Fiscal cliff risks jobless benefits

In past five years, more than $250 billion has been spent toward unemployment
Business employment specialist Linda Reynolds, right, helps job searcher D'Andre Preston at WorkSource Oregon in Tualatin.AP

WASHINGTON — Amid the fervor over the fiscal cliff in Washington, there's one federal program also facing a Dec. 31, 2012, deadline that if allowed to pass could cost unemployed Americans thousands of dollars and deprive states of crucial federal funding that's helped them weather the worst of the Great Recession.

At the end of this year, unemployment benefits that were greatly expanded during the recession are set to expire unless Congress acts to extend them. All told, more than $250 billion has been spent toward unemployment benefits over the past five years, according to the Congressional Budget Office. It's estimated more than 2 million Americans are receiving the expanded benefits and the total cost reached $94 billion in the last fiscal year alone.

Now, though, the debate over extending the jobless benefits has become mired in negotiations over the fiscal cliff, the mix of spending cuts and tax increases set to take effect Jan. 1, 2013, to lower the federal deficit. The $30 billion price tag for extending the entirety of the expanded benefits is too costly, some deficit-wary lawmakers say. President Barack Obama included the provision in his initial offer to Republicans last week, which they rejected.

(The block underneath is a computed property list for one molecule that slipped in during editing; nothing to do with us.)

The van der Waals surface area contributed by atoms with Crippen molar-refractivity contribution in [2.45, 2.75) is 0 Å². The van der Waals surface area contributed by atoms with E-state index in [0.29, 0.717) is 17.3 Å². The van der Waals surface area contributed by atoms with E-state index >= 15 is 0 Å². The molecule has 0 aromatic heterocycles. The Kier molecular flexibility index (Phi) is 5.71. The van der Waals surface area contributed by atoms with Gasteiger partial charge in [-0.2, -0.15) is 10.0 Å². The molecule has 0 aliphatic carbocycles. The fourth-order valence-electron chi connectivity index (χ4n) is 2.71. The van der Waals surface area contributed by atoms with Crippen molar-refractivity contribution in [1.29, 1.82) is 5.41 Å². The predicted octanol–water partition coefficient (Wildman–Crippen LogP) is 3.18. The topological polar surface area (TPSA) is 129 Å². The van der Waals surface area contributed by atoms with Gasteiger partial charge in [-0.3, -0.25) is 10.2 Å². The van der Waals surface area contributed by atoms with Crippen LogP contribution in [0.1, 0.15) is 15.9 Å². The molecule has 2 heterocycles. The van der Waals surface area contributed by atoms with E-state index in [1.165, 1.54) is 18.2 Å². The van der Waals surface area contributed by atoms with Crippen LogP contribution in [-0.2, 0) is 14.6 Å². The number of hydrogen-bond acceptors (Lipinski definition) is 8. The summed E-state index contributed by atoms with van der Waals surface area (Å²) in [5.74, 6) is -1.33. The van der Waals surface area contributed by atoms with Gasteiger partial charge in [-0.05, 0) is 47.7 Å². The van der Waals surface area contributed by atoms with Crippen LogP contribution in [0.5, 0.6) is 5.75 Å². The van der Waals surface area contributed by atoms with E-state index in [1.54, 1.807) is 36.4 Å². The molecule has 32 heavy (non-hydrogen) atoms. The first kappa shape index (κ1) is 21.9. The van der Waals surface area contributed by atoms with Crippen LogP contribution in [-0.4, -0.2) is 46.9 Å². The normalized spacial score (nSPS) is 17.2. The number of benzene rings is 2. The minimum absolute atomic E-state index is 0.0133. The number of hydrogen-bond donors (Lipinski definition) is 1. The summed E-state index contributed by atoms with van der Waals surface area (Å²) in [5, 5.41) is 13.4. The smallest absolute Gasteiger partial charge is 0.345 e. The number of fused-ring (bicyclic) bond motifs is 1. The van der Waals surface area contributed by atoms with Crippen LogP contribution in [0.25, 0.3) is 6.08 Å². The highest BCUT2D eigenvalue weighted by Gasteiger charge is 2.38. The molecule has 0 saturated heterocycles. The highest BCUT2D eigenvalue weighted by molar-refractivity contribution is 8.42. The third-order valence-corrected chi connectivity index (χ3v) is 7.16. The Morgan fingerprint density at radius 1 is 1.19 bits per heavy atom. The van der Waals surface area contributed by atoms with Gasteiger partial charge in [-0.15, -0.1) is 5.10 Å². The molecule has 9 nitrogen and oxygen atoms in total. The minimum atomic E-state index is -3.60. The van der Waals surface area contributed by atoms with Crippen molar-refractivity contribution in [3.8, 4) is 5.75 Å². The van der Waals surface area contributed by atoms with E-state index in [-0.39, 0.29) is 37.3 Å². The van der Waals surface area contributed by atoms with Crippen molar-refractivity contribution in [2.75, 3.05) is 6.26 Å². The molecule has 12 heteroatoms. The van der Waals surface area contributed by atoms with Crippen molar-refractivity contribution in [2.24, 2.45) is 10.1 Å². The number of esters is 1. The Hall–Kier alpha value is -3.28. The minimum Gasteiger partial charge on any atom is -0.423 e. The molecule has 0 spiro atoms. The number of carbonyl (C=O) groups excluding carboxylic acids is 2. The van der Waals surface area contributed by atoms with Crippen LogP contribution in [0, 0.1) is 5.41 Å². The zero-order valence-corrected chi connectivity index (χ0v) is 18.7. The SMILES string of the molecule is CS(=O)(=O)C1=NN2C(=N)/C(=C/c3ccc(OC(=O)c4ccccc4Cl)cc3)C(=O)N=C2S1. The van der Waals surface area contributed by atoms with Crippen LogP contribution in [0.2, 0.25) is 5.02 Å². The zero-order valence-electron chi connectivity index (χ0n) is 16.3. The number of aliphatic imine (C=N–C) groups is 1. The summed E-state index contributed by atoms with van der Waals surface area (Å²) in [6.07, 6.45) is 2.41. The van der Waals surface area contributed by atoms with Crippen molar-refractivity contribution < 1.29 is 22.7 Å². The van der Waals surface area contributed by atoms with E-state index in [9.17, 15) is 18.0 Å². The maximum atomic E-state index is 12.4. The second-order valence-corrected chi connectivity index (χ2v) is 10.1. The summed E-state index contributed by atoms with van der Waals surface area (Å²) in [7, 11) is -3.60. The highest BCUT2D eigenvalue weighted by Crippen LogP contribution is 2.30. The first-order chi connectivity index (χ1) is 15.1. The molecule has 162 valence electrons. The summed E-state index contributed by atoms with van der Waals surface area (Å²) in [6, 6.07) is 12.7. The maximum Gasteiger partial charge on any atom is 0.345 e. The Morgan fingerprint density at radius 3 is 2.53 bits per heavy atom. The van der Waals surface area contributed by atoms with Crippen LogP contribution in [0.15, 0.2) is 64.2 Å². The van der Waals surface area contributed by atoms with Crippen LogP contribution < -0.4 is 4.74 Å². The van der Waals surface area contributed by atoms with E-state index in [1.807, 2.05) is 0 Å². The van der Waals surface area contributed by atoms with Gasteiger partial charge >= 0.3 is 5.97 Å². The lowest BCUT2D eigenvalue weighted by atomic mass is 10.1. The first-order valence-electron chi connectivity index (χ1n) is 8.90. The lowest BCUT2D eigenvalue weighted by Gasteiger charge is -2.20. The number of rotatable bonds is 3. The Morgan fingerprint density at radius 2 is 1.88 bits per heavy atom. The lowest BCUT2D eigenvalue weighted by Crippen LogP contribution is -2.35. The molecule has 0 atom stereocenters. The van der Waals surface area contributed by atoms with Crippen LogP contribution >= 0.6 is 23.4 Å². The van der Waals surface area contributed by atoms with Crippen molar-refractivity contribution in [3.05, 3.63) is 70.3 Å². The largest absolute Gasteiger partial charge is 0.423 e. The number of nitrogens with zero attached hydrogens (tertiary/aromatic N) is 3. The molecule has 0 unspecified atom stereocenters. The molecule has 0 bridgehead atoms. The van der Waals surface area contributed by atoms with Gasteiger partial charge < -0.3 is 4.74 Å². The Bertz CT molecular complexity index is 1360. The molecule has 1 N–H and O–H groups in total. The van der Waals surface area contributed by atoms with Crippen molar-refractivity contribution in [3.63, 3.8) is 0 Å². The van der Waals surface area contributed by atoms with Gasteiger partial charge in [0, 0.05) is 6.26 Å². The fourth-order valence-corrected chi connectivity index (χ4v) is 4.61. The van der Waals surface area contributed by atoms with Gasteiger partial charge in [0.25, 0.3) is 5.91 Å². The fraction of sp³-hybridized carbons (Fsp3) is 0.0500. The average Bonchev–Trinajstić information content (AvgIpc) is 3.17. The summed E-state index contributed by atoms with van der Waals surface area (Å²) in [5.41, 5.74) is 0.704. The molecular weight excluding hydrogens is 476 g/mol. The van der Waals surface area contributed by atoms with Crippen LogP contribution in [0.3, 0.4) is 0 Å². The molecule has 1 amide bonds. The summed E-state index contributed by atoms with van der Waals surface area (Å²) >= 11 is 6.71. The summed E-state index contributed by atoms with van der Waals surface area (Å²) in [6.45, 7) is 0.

The extended benefits allowed unemployed Americans to receive benefits far longer than they usually would have. At its longest, the benefits allowed for 99 weeks of unemployment, compared to just 26 weeks under normal circumstances.

As the recovery took hold, Congress has pared back the more generous benefits depending on a state's unemployment rate. No state offers the full 99 weeks, but all offer some form of extended assistance.

But that could come to an abrupt end at the end of this month, and many worry the economic benefits and the help they offer the unemployed are being lost in the fiscal cliff debate.

The benefit to the economy, even during the worst of the recession, has been significant. The program is seen as a better stimulus of demand for goods and services than many other initiatives, and the CBO says extending the benefits for another year would boost the economy and create 300,000 jobs next year alone.

But the stakes also are substantial for states and their budgets. As part of the expanded program, the federal government paid for a significant part of the expansion. Normally a jointly funded state-federal initiative, the additional federal money freed states from having to rely on already-stretched unemployment insurance trust funds to help the unemployed.

Those trust funds are designed to cover unemployment benefits and ebb and flow with the economy. They comprise taxes on employers and wages, and are meant to remain flush during a strong economy and be drawn down when unemployment spikes.

But they've been battered by the recession. States collectively are carrying more than $26 billion in debt and billions more in mounting interest, having borrowed more than $50 billion from Washington in recent years to offset cash-strapped funds. Those debts already have forced many states to scale back benefits even as they continue to face high joblessness.

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